Representative Office

Elias advised that a representative office probably isn’t what most people are looking for, since it cannot do business in Taiwan.

The purpose of a rep office is to do purchasing or communicate with Taiwanese vendors or service providers but it cannot issue fapiao so it cannot sell products in Taiwan. The hurdles to get a work permit is however lower.

A representative office is the perfect choice for exporting, buying products, and contacting local suppliers. But to actually do business you have to rely on other business structures.

Owning a Company V.S. Working for the Company

One major concern among entrepreneurs is that owning a business in Taiwan does not mean you are legally allowed to work for the company, that is, you are the boss but your company cannot automatically employ yourself. In other words, ownership does not guarantee work permits or visas at all. Not only do you have to have more than NT$500,000 as paid in capital, you also have to reach a revenue of NT$3 million in the first year to renew the type B work permit for a foreign manager. Some participants found this regulation extremely straining, and it certainly gives entrepreneurs a lot of pressure to scale up faster; they worry that they will be kicked out of the country just after one year of setting up and fighting for their business.

As an owner you can participate in board meetings. You can have meetings with the CEO of the business to make sure he or she is managing your investment properly.

What you can’t do is make sales calls or serve customers in your restaurants, if your company paints walls, of course you can’t go out and paint without that work permit. It does not matter that you are the owner. Those two roles, owner and employee, are separate.

If the immigration authorities would come knocking on the office doors, you have to be able to show them that you are not working as an employee and explain why you are there. One participant in the restaurant industry shared his experience, saying that if you are not employed by the business yet you are taking a shift in your own shop, there might be paperwork like accounting reports that show a gap on labor costs etc. So, take note of this and be aware of the complications and consequences to stay within the law!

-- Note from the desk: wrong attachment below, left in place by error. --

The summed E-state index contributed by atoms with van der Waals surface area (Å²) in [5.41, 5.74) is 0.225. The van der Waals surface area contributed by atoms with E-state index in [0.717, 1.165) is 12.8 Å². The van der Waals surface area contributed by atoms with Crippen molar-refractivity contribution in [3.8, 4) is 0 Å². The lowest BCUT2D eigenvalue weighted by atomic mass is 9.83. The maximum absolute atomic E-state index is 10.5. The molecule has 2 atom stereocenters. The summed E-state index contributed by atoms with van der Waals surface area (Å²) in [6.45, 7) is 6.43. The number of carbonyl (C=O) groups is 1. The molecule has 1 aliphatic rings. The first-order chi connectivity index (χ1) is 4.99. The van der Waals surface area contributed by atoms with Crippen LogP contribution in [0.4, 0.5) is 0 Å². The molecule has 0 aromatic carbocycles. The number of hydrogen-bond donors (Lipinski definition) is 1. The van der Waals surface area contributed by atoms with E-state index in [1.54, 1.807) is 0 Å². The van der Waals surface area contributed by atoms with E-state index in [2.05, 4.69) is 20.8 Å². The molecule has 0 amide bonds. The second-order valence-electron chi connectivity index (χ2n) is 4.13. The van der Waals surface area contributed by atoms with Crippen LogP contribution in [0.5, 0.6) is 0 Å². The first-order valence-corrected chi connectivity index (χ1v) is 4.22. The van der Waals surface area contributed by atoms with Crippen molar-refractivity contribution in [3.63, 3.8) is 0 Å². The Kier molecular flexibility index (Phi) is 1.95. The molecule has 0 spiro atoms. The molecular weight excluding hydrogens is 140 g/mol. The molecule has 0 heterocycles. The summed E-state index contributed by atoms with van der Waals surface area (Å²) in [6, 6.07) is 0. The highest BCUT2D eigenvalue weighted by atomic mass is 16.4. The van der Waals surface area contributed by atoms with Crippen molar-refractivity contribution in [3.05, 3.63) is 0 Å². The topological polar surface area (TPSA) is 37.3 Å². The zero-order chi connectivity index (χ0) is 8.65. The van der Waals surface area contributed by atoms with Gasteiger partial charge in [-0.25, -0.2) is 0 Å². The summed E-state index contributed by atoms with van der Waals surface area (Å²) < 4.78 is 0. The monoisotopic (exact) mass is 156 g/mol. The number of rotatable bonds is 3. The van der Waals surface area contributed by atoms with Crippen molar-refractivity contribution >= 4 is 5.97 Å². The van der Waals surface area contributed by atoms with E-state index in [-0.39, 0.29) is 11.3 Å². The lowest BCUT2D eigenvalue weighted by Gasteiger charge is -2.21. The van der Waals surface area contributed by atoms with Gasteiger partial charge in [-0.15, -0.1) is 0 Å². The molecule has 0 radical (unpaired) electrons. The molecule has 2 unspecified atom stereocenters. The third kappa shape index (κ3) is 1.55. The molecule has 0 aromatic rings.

Human resources, apparently, is another issue that gives business owners a headache. Several bosses shook their heads when they talk about hiring young Taiwanese people because they don’t seem to be able to commit or know what they want. A participant shared his experience, saying that if you need ‘casual employees’, look for people living outside of Taipei. He finds them more grateful for working opportunities, more hard-working, and having better attitudes. He said that paying for the transportation costs is much worthier than just hiring people in Taipei.

Another participant mentioned that she heard the government is imposing a law on how large percentage of freelancers vs. employees a company can hire. So far we haven’t found any information regarding this possible regulation.


Lastly, credit cards and bank accounts also ignited some heated discussion and experience sharing. According to the law, foreigners can have Taiwanese credit cards WITHOUT a Taiwanese guarantor. However, the law leaves it up to the issuing banks to decide how to evaluate customers.

In Section 15, Paragraph 1 of the Central Bank of China regulation called “Directions Governing Banking Enterprises for Operating Foreign Exchange Business” it says:

“If a foreign natural person is issued a card, the card-issuing bank shall strengthen the credit investigation and the solvency evaluation of the cardholder, and pay attention to risk control.”

Nowhere does it say the government will not allow the banks to give foreigners a credit card.


One participant suggested Standard Charter for good services and options, and quite a few other participants recommended Mega Bank. Anthony, the organizer of the event said Mega Bank is willing to give foreigners check accounts, which is very rare among Taiwanese banks. He pointed out that checks are still used often in Taiwan, and that Taiwanese companies and banks take checks very seriously; the chances of checks bouncing are minimum, almost non-existent.


From the 200 dollar door fee we gathered NT$6,800 that all went to The Sanctuary, a non-profit animal-relief organization (http://thesanctuarytaiwan.org/) well worth the support. Elias’ homemade chocolate cakes were well-received with no crumbs left, and with the help of ice cubes and refreshing drinks, the attendees managed to survive under the sweltering heat, and many of them gave good feedbacks to the highly informative workshop.